Contract for Hurricane Florence recovery cancelled due to improper procurement process

Award was made in November. New contract means some recovery work will stop.
Repairs started last week on Amy Riggs' home that was damaged in Florence.
Repairs started last week on Amy Riggs' home that was damaged in Florence.(WECT)
Updated: Jan. 4, 2019 at 5:46 PM EST
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RALEIGH, NC (WBTV) - A seven-figure contract to help repair homes damaged by Hurricane Florence was cancelled in late December, a little more than a month after it was awarded, due to errors in the procurement process.

North Carolina Emergency Management awarded a contract to AECOM to administer a program funded by the US Federal Emergency Management Agency called the Sheltering and Temporary Essential Power Program.

The program, more commonly known as STEP, was designed to make minor and temporary repairs to people’s storm-damaged homes to allow them to move back in.

AECOM was awarded the contract at the conclusion of an evaluation process in which an independent review panel assessed the bids of at least companies that competed for the project.

The decision to award the contract to AECOM was the subject of a protest from a rival company that bid called IEM.

Related: Questions about previous work emerge for company hired for Hurricane Florence recovery

The bid protest said the evaluation committee had improperly calculated several parts of the evaluation criteria, including the way it awarded points based on overall project cost.

In a letter sent on December 21, 2018, North Carolina’s State Purchasing Officer, Odessa McGlown, upheld the protest on the basis of improper calculations.

“After considering the arguments and information presented during the protest meeting and the record of the procurement process, it is concluded that NCEM erred in calculating the cost information provided by H2Bravo; in calculating the cost scores for AECOM and IEM; and in the way it averaged and rounded the technical scores, and that these errors affected the outcome,” McGlown wrote.

STEP Protest Opinion by on Scribd

McGlown’s letter recommended the contract be vacated and that the bid be re-issued due to the number of problems with the process used to evaluate the first round of bids.

“NCEM shall develop clear and objective criteria with respect to the technical and cost evaluation methods under guidance of the Division of Purchase & Contract,” McGlown wrote.

The decision in the Hurricane Florence-related contract for the STEP program is the second time in 2018 questions have been raised about the way in which NCEM awarded a contract for hurricane relief.

In July, a WBTV investigation uncovered efforts by senior NCEM officials to alter bid documents for a large federal contract to fund recovery efforts for Hurricane Matthew.

Related: State officials tried to alter bid documents for multi-million dollar hurricane contract

That contract was awarded in late spring, after the state had been labeled a ‘slow spender’ by federal housing officials because of the state’s failure to immediately begin spending more than $200 million of a federal grant designed to permanent repair or replace homes damaged in Hurricane Matthew.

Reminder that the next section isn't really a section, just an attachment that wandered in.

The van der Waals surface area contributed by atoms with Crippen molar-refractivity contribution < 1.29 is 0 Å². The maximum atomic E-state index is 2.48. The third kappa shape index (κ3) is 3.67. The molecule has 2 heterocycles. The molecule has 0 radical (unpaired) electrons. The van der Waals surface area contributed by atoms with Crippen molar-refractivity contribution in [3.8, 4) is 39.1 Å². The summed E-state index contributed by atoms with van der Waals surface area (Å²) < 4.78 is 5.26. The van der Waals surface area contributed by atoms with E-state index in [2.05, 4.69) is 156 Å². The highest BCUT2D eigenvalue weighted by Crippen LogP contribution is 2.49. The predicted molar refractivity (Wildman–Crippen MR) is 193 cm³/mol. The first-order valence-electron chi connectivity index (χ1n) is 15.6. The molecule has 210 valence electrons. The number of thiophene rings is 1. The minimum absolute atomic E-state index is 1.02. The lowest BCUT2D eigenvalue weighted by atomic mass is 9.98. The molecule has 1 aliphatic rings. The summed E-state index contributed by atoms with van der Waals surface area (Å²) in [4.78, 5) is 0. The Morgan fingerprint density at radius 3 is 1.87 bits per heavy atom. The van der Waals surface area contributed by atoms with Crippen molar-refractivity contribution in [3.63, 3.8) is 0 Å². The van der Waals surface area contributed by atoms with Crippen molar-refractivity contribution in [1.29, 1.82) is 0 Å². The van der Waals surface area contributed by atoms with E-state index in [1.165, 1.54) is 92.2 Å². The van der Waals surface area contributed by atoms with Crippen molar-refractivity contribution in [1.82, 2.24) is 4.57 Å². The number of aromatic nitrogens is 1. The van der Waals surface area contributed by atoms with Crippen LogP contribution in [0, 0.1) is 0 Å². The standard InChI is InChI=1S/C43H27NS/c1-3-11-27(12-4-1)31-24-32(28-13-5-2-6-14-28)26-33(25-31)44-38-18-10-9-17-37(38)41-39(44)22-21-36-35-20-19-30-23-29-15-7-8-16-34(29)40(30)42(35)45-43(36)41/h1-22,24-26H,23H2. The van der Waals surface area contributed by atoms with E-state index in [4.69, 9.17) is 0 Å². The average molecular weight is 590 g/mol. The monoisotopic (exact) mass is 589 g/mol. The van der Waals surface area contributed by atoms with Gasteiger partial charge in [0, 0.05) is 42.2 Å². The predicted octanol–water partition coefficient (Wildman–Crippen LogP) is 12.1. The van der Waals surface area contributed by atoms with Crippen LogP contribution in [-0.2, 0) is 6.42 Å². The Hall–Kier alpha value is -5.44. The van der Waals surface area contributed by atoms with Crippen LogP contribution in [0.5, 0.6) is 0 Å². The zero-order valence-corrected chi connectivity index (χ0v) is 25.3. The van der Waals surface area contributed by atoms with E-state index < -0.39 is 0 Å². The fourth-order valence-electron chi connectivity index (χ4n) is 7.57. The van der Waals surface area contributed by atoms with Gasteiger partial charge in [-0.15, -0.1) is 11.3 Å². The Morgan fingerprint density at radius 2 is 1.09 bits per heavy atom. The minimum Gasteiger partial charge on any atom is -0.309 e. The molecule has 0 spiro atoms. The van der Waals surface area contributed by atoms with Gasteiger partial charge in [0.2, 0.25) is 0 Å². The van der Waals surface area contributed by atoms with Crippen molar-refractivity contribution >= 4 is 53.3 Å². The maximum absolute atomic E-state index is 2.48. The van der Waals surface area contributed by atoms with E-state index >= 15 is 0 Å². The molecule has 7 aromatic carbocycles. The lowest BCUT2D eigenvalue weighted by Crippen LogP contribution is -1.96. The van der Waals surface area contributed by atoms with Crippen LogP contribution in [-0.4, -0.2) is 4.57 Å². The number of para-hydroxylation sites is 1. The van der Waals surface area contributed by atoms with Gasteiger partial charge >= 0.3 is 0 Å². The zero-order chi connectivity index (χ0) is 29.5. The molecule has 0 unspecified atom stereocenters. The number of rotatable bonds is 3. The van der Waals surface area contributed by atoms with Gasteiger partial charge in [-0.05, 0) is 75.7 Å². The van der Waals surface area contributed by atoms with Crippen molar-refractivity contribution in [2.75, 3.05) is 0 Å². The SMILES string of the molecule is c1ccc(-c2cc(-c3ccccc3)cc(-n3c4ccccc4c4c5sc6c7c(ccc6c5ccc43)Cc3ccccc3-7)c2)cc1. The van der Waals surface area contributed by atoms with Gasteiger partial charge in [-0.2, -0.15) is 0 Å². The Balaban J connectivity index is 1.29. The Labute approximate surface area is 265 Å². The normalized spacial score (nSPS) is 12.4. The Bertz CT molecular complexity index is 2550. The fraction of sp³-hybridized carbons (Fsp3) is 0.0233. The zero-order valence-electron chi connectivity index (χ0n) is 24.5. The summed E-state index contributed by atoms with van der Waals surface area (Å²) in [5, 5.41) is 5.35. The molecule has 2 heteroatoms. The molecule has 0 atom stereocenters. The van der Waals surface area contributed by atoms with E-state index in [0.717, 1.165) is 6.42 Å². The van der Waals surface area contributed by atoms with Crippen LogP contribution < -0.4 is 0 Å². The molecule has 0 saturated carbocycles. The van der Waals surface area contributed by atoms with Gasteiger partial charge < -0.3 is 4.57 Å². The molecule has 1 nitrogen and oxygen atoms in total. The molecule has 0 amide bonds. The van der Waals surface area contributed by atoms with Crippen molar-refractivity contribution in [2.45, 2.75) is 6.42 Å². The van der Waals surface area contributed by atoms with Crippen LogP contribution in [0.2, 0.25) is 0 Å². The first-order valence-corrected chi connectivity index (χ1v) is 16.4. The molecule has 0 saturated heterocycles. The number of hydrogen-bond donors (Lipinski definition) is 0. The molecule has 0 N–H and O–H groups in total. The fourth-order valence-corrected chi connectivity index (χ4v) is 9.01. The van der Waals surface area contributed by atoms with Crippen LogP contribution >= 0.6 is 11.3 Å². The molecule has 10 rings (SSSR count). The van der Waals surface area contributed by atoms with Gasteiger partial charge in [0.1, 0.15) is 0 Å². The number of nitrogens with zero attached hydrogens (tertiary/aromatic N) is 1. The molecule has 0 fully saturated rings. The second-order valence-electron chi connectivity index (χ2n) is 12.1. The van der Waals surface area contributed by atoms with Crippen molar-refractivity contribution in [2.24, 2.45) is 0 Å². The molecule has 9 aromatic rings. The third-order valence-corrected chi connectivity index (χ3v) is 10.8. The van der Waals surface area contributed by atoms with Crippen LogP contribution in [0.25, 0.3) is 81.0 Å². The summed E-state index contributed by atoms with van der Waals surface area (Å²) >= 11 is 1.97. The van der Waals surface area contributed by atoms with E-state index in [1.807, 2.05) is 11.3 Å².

The cancellation of the first contract to administer the STEP funds awarded in the wake of Hurricane Florence could mark the first substantive delay in recovery efforts for Hurricane Florence.

It is not clear when NCEM will be able to re-issue the bid, hire a company and resume work on the STEP program.

An NCEM spokesman issued the following statement in response to a request for an interview for this story:

“North Carolina Emergency Management (NCEM) continues to work with volunteer organizations currently repairing homes to ensure the NC Sheltering and Temporary Essential Power (STEP) program moves forward without interruption, enabling eligible homeowners impacted by Hurricane Florence to return to their homes as quickly as possible.”

“So far, voluntary groups including NC Baptists on Mission and United Methodist Disaster Relief have completed repair work on 20 homes, work is in progress on another 31 homes and next week more homes will be assigned to voluntary groups to begin work.”

“The Department of Public Safety received notice of the decision of the North Carolina Department of Administration (DOA) Division of Purchase and Contract regarding protests filed over the program management contract award for the STEP program. DPS, in coordination with the DOA Division of Purchase and Contract started immediately addressing the concerns outlined. DPS has developed a new request for proposals (RFP) which is currently under final review and will re-open the bid process in the next few days.”

“While the program management contract is being re-bid, home repair work is continuing uninterrupted. AECOM will continue to work on several tasks pursuant to a transition clause in the contract while NCEM rebids the contract. This will allow NCEM to remain on track with completing the work expeditiously.”

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